“This is the captain speaking”

November 11, 2015

Although this somewhat formal announcement has been replaced today with “Hi folks, from the flight deck…,” the Captain of an airliner is still Commander of the ship. Years of experience and being ‘best-of-the-best’ leads to that coveted left seat in the cockpit, and in this ad we hearken back to an era when airline captains started their careers in the barnstorming era before World War II. It is amazing to think these dedicated airmen began flying in open-cockpit biplanes, yet retired flying 600-mph jet airliners!

This beautifully illustrated and compelling ad ran in national newspapers and magazines in 1962 after American Airlines inaugurated their ‘Astrojet’ trademark denoting introduction of the turbofan-powered Boeing 707 and Convair 990 – the world’s fastest commercial airliner at the time. The turbofan engine was a significant technological breakthrough that improved power, reduced noise levels, and increased fuel efficiency as well as safety, and American’s ad campaign celebrated this new generation of aircraft.

By highlighting the career of Captain Jim Boyd, American paid well-deserved tribute to all airline captains – many of whom flew combat missions during World War II as fighter, bomber, or transport pilots, and then made the successful transition to commercial airliners. As an American Airlines pilot in the War effort, Boyd was responsible for training Army aviators to fly the C-47 Skytrain, military version of the venerable Douglas DC-3 airliner.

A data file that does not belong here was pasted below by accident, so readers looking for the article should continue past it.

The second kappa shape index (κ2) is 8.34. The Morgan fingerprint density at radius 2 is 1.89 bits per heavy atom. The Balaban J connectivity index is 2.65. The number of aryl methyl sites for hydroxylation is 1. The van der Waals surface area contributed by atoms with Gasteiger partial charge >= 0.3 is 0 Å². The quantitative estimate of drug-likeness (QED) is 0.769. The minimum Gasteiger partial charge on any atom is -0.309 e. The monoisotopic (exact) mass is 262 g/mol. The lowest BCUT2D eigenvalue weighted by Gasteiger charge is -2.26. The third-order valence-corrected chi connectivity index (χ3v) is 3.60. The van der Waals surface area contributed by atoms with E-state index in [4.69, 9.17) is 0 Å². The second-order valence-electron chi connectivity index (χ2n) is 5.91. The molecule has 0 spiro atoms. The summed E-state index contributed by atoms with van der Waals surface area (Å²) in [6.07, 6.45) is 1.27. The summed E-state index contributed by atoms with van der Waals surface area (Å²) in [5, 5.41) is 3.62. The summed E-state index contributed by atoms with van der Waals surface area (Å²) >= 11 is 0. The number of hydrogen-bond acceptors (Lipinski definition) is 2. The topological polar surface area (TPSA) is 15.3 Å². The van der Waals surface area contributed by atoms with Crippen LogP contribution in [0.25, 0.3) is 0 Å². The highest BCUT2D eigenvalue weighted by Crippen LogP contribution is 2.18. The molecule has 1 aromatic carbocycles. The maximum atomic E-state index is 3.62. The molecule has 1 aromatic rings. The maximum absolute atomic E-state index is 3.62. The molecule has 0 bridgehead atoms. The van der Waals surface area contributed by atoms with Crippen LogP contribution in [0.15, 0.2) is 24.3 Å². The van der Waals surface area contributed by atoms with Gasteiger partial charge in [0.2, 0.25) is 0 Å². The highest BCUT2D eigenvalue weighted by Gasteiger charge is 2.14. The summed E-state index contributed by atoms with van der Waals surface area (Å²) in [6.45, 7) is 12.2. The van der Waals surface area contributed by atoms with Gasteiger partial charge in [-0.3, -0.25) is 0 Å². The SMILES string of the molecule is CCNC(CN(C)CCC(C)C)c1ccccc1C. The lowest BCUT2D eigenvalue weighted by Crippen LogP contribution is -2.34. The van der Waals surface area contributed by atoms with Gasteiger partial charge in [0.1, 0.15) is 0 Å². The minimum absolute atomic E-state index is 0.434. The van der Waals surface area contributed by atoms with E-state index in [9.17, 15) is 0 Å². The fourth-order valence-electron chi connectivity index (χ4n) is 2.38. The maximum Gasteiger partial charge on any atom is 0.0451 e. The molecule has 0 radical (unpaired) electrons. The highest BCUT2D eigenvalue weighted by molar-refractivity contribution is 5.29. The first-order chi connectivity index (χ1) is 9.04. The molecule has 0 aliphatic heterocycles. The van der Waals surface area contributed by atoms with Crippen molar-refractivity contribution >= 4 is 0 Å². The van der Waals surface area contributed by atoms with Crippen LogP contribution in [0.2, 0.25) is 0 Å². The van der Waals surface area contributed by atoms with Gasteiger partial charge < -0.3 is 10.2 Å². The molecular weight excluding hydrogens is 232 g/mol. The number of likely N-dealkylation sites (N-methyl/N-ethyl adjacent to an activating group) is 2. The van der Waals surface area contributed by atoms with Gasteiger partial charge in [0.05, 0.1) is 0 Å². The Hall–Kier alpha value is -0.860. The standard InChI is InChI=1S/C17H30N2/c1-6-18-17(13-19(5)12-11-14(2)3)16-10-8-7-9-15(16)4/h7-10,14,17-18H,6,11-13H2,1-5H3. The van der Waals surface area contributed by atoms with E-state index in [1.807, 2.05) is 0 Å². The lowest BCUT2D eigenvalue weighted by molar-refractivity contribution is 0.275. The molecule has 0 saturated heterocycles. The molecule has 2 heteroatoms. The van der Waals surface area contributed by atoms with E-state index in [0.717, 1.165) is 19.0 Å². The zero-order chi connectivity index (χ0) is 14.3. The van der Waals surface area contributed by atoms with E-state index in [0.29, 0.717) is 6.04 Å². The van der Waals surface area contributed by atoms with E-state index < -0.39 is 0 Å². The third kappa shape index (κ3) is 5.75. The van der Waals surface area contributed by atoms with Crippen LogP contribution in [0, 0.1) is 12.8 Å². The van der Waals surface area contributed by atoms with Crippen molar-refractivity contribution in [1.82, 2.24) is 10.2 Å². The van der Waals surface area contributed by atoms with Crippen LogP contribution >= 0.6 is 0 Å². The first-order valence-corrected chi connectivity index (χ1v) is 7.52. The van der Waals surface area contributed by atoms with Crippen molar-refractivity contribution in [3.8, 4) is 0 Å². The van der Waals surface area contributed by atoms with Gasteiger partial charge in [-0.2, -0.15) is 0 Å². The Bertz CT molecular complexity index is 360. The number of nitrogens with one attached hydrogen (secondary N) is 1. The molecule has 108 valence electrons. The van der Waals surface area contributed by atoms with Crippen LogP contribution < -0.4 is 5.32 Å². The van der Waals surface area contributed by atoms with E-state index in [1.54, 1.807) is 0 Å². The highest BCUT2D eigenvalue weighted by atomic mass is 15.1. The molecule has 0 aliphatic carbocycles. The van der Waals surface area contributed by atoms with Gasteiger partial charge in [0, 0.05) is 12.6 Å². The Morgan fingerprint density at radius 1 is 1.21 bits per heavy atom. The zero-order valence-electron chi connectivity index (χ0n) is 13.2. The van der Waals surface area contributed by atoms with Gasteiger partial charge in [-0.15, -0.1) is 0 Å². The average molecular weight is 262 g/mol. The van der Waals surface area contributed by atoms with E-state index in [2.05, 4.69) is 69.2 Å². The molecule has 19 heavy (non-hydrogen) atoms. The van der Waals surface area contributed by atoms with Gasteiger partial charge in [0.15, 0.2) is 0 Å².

Before WWII, Boyd flew as an Air Mail pilot, and was hired by American when that airline was flying the twin-engine biplane Curtiss Condor whose performance could best be described as “stately.” Graduating from the 145-mph Condor to the faster, sleeker, and more powerful DC-3 was quite a big step for pilots and passengers alike, and after the War, Captain Boyd flew American’s 300-mph Douglas DC-6 and 350-mph DC-7 Flagships from coast-to coast.

In 1959, American became the first airline to fly turbine-powered airliners in commercial service in the United States with both the turbojet Boeing 707 and turboprop Lockheed Electra. Captain Boyd got in on the ground floor of the Jet Age flying Electras on American’s short and medium-range routes, and then moved-up to the 615-mph Convair 990 Astrojet which represented the pinnacle of his career. This ad points out that “It took Jim Boyd seven million miles to get to the Astrojet. (Which is as far as you can go.)”

Although both the airline industry and commercial airliners have changed dramatically since 1962, one thing hasn’t. It still takes years of experience and the highest levels of proficiency for a pilot to qualify to sit in the left seat of an airliner cockpit, whether it’s a 100-seat regional jet or a 600-passenger Airbus A380. When you do hear that announcement from the flight deck, you can rest assured your Captain has earned his way to that left seat and still represents the very best in airmanship today.